Chaney's Hills (18AN1084)
The Chaney’s Hills site is located in Riva, southern Anne Arundel County, Maryland. The 3.7-acre site lies within the southwestern portion of an 89.7-acre parcel south of Governor’s Bridge Road and west of Riva Road, located near Flat Creek, a tributary of the South River. Chaney’s Hills was occupied by Richard Chaney and his wife Charity from 1658 until just before his death in 1686. Chaney's will indicates that he had three daughters and three sons. His probate inventory indicated that he had one woman servant (valued at 4 pounds) as well as several horses, hogs, and cattle. John Gray purchased the property from Chaney before 1686, although other archaeological evidence suggests that he did not live at this site. Little more is known about the Chaney’s occupation but for the archaeological record summarized below.
In June 1998, the Chaney’s Hills site (18AN1084) was identified during a county-required Phase I archaeological survey conducted by ACS Consultants of Columbia, Maryland, at the location of a proposed 160-acre subdivision. Several other sites were discovered on the parcel during this survey representing prehistoric, 18th and 19th century occupations in addition to this 17th-century site. ACS conducted Phase II and III investigations resulting in the excavation of a total of 14 5-x-5 ft. units at the 17th-century site (Ballweber 1999). After Phase I-III excavations were performed by ACS Consultants (Ballweber 1999), extensive additional Phase III excavations were conducted by Anne Arundel County’s Lost Towns Project. The excavation of 87 additional 5-x-5 ft. units by the Lost Towns Project revealed the footprints of two mid 17th-century earthfast structures. A 28-x-17 foot building, the larger of the two footprints, has an unusual 17th-century period layout with a front entrance set off to the left and two side-by-side rooms divided by an interior fireplace. The often times ephemeral postholes have been used to guide the extensive three-dimensional computer modeling of this structures interior and exterior. An additional trash pit or possible cellar feature (approximately 5 by 5 feet) was located about 90 feet to the south of the primary building. The surface dimension of this feature was recorded but no additional testing has yet been conducted.
Recovered ceramics include types typically found on sites from the second half of the 17th century in the Chesapeake, including Borderware, North Devon Sgraffito slipware, sprig-molded blue and manganese-decorated Rhenish stoneware, English brown stoneware, and Rhenish brown stoneware. Lead-back tin-glazed Delftware, typical of the first half of the century, was also recovered. White salt-glazed stoneware, very common on Anne Arundel County sites after ca. 1720, is not present on the site.
The exclusively white pipe assemblage consisted of 1,689 fragments, of which 794 had measurable bores, 44 had a rouletted decoration on the bowl rim, and seven had maker’s marks. Minimal faunal remains were recovered, most likely due to the acidic soils, the limited number of subsurface pit and the relatively thin plow zone found throughout the site. The glass recovered included round bottles, case bottles, medicinal vials, stemwares, and possibly a few fragments of window glass and a fragment of window lead.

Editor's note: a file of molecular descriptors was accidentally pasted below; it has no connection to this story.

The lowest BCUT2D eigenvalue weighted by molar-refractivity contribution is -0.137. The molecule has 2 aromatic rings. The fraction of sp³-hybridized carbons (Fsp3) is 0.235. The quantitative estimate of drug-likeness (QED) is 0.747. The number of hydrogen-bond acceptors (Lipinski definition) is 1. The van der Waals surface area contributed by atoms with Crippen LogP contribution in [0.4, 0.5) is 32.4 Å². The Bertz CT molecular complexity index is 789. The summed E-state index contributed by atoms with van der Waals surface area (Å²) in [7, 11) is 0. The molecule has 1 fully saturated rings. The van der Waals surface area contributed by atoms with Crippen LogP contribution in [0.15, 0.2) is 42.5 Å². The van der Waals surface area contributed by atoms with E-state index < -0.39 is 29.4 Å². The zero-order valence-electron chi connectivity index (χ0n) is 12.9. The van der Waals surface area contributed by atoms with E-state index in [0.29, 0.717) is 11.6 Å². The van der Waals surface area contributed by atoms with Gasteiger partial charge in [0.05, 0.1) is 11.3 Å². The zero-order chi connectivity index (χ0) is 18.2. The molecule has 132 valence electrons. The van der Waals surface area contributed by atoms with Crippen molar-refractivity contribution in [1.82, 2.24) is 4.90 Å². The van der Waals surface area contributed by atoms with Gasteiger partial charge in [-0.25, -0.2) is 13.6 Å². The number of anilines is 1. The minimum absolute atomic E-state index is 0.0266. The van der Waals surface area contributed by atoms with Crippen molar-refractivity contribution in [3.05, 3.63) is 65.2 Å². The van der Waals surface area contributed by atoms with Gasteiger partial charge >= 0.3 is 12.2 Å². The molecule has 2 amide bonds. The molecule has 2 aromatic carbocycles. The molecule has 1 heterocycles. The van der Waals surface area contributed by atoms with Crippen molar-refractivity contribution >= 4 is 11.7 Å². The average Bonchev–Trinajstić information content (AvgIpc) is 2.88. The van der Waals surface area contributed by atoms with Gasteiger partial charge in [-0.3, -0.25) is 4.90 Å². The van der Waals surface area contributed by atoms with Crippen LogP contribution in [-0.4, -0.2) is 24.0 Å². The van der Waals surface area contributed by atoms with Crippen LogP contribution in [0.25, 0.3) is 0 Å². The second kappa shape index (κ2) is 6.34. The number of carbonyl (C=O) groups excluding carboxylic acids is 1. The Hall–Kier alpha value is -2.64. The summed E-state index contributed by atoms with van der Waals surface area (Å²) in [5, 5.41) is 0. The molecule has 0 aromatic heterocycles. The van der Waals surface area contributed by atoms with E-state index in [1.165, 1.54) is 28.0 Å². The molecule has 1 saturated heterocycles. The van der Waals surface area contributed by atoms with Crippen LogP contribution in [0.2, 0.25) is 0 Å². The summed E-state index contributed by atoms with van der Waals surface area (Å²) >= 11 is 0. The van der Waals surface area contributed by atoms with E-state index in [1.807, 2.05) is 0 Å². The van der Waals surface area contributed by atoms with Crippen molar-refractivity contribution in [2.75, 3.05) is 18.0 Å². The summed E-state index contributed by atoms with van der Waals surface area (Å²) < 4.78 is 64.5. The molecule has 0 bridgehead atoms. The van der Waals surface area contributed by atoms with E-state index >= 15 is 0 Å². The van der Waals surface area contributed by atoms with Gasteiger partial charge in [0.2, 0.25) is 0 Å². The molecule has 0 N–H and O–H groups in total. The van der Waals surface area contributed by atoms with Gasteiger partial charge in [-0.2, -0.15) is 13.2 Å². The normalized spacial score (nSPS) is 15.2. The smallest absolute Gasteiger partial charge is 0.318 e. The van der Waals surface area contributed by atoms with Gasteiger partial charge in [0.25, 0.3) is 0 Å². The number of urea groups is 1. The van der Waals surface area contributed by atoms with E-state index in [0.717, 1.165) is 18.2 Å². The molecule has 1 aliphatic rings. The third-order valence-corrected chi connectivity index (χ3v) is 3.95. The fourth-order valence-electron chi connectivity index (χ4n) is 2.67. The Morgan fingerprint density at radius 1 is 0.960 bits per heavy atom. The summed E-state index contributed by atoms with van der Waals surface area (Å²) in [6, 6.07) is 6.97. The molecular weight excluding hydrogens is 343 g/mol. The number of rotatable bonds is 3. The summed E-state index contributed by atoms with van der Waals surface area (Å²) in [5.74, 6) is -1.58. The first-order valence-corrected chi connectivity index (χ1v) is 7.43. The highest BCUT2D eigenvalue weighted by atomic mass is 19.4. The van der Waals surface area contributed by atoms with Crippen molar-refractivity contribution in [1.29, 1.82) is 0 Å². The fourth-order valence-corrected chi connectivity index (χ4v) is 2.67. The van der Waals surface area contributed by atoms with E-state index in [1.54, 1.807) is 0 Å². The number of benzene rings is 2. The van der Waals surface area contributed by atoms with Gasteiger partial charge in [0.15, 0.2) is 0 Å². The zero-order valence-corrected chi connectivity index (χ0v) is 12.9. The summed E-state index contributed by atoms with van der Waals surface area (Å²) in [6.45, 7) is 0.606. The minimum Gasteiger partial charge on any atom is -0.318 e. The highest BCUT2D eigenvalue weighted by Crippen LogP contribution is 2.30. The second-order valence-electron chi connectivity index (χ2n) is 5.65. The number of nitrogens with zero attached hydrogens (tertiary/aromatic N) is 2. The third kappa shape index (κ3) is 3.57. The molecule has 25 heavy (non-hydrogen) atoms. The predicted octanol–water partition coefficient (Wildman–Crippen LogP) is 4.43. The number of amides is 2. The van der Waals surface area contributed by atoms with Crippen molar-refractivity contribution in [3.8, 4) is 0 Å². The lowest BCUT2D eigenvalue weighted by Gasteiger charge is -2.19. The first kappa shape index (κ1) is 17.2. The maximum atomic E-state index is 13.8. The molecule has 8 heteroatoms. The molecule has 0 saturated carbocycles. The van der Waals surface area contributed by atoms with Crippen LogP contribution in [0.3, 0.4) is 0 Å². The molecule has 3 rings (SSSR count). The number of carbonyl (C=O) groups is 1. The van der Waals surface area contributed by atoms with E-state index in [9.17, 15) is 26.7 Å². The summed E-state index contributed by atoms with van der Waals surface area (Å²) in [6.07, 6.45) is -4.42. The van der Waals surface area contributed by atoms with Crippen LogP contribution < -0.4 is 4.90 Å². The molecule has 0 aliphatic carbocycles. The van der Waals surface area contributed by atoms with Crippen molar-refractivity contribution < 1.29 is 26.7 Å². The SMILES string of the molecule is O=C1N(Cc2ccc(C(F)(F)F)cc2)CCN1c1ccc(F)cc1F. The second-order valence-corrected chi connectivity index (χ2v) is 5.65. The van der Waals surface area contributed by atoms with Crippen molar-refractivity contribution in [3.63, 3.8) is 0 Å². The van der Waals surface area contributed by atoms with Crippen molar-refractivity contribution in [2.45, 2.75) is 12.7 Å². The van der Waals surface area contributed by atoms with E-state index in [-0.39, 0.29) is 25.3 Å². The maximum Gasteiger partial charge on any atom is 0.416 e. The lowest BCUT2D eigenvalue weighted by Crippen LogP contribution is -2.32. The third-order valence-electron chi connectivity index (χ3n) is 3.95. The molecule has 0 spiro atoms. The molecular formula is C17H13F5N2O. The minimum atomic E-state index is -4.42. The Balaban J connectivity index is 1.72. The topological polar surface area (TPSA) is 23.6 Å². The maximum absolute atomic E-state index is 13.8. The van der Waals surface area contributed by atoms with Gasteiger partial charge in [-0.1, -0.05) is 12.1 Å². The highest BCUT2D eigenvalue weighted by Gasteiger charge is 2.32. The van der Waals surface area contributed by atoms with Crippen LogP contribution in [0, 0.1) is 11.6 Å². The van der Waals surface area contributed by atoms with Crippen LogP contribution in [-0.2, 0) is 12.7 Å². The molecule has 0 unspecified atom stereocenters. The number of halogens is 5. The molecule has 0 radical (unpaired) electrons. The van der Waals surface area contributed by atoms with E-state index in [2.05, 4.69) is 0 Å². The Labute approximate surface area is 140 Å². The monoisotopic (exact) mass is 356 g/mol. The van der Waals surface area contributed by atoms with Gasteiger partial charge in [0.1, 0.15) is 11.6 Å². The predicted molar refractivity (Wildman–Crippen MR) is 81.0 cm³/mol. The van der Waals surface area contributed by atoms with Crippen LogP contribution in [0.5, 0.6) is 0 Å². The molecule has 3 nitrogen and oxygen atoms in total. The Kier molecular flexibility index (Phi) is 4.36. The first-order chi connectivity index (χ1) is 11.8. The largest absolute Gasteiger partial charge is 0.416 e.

Several stock type keys were recovered, suggesting the Chaneys had items worthy of protection. Also recovered were a copper handled spoon, a scissor fragment, furniture tacks, bale seals, lead shot, possible pistol parts, English flint, leather ornaments and a horse bit, and a possible coin weight.
Ballweber, Hettie L. 1999. Phase I and II Archaeological Investigations at the CJV Joint Venture Property, Anne Arundel County, MD. Report prepared by ACS Consultants, Columbia Maryland for GW Koch Associates, Inc. On File with the Maryland Historical Trust and Anne Arundel County Office of Environmental and Cultural Resources, Annapolis, MD.
Callage Rosemarie, John Kille and Al Luckenbach. 2002. “Tobacco-pipes from the Chaney’s Hills Site (ca. 1658-1686): Life on the Frontier.” In Al Luckenbach, C. Jane Cox and John Kille, eds. The Clay Tobacco-Pipe in Anne Arundel County, Maryland (1650-1730), pp.72- 77. Anne Arundel County Trust for Preservation, Inc. Annapolis, MD.
Callage, Rosemarie, John Kille and Al Luckenbach. 1999. An Analysis of 17th Century Clay Tobacco-Pipes from the Chaney’s Hills Site ( 18AN1084). Maryland Archaeology 35(2):27-33. Journal of the Archaeological Society of Maryland, Crownsville, MD.
Further Information on the Collection
The Chaney’s Hills assemblage is owned and curated by Anne Arundel County’s Lost Towns Project at its offices in Annapolis, Maryland. The boundaries of the site are currently under a protective easement within a lot planned for development, though negotiations are ongoing with the present-day Chaney family to possible acquiring the parcel that contains this site. For additional information on this site, please contact Anne Arundel County’s Lost Towns Project, Office of Environmental and Cultural Resources, Anne Arundel County, 2664 Riva Road, Annapolis, MD 21401 or contact the Archaeology Laboratory directly at 410-222-7441.
This Resource is Part of the Following Collections
Cite this Record
Chaney's Hills (18AN1084). ( tDAR id: 6072) ; doi:10.6067/XCV8NC62N3
Calendar Date: 1658 to 1686
min long: -77.498; min lat: 36.633 ; max long: -75.41; max lat: 39.368 ;
Individual & Institutional Roles
Project Director(s): Al Luckenbach